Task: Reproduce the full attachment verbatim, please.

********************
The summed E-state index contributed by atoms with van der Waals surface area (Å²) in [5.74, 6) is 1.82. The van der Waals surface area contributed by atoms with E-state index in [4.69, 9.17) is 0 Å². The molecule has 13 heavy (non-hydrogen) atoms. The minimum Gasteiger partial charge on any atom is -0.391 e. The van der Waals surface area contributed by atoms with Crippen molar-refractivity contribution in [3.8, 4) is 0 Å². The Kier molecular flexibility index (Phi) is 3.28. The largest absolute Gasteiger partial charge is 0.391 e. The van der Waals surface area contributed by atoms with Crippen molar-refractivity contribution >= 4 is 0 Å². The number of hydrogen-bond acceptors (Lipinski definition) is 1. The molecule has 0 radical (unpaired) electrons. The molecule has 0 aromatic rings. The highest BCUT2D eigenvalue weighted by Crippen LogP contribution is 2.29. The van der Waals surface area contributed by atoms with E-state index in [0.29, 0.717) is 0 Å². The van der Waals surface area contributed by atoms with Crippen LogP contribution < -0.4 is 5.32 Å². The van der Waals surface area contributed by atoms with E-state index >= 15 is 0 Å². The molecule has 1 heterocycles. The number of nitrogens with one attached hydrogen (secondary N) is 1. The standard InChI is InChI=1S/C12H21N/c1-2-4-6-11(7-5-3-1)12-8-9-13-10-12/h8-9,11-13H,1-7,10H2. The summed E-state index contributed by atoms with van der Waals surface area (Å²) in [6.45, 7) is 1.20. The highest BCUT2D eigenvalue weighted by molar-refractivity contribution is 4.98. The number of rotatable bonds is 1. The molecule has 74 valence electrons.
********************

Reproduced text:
The summed E-state index contributed by atoms with van der Waals surface area (Å²) in [5.74, 6) is 1.82. The van der Waals surface area contributed by atoms with E-state index in [4.69, 9.17) is 0 Å². The molecule has 13 heavy (non-hydrogen) atoms. The minimum Gasteiger partial charge on any atom is -0.391 e. The van der Waals surface area contributed by atoms with Crippen molar-refractivity contribution in [3.8, 4) is 0 Å². The Kier molecular flexibility index (Phi) is 3.28. The largest absolute Gasteiger partial charge is 0.391 e. The van der Waals surface area contributed by atoms with Crippen molar-refractivity contribution >= 4 is 0 Å². The number of hydrogen-bond acceptors (Lipinski definition) is 1. The molecule has 0 radical (unpaired) electrons. The molecule has 0 aromatic rings. The highest BCUT2D eigenvalue weighted by Crippen LogP contribution is 2.29. The van der Waals surface area contributed by atoms with E-state index in [0.29, 0.717) is 0 Å². The van der Waals surface area contributed by atoms with Crippen LogP contribution < -0.4 is 5.32 Å². The van der Waals surface area contributed by atoms with E-state index >= 15 is 0 Å². The molecule has 1 heterocycles. The number of nitrogens with one attached hydrogen (secondary N) is 1. The standard InChI is InChI=1S/C12H21N/c1-2-4-6-11(7-5-3-1)12-8-9-13-10-12/h8-9,11-13H,1-7,10H2. The summed E-state index contributed by atoms with van der Waals surface area (Å²) in [6.45, 7) is 1.20. The highest BCUT2D eigenvalue weighted by molar-refractivity contribution is 4.98. The number of rotatable bonds is 1. The molecule has 74 valence electrons.